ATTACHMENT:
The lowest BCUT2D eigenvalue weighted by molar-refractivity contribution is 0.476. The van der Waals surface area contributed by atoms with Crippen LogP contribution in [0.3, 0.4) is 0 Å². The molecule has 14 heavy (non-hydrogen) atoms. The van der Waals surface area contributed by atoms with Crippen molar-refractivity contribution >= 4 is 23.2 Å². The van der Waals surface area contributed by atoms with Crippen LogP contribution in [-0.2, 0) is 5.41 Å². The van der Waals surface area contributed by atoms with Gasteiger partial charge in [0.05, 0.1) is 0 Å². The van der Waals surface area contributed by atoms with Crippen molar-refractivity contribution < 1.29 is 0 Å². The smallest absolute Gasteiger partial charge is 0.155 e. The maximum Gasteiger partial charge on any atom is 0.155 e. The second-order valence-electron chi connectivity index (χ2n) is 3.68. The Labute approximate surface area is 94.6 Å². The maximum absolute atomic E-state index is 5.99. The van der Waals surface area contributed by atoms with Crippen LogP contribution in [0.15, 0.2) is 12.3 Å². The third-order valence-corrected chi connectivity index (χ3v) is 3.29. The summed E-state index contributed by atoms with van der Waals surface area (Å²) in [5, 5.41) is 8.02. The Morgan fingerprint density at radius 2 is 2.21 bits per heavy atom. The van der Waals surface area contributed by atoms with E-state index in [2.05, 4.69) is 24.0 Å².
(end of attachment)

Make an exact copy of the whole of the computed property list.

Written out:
The lowest BCUT2D eigenvalue weighted by molar-refractivity contribution is 0.476. The van der Waals surface area contributed by atoms with Crippen LogP contribution in [0.3, 0.4) is 0 Å². The molecule has 14 heavy (non-hydrogen) atoms. The van der Waals surface area contributed by atoms with Crippen molar-refractivity contribution >= 4 is 23.2 Å². The van der Waals surface area contributed by atoms with Crippen LogP contribution in [-0.2, 0) is 5.41 Å². The van der Waals surface area contributed by atoms with Gasteiger partial charge in [0.05, 0.1) is 0 Å². The van der Waals surface area contributed by atoms with Crippen molar-refractivity contribution < 1.29 is 0 Å². The smallest absolute Gasteiger partial charge is 0.155 e. The maximum Gasteiger partial charge on any atom is 0.155 e. The second-order valence-electron chi connectivity index (χ2n) is 3.68. The Labute approximate surface area is 94.6 Å². The maximum absolute atomic E-state index is 5.99. The van der Waals surface area contributed by atoms with Crippen LogP contribution in [0.15, 0.2) is 12.3 Å². The third-order valence-corrected chi connectivity index (χ3v) is 3.29. The summed E-state index contributed by atoms with van der Waals surface area (Å²) in [5, 5.41) is 8.02. The Morgan fingerprint density at radius 2 is 2.21 bits per heavy atom. The van der Waals surface area contributed by atoms with E-state index in [2.05, 4.69) is 24.0 Å².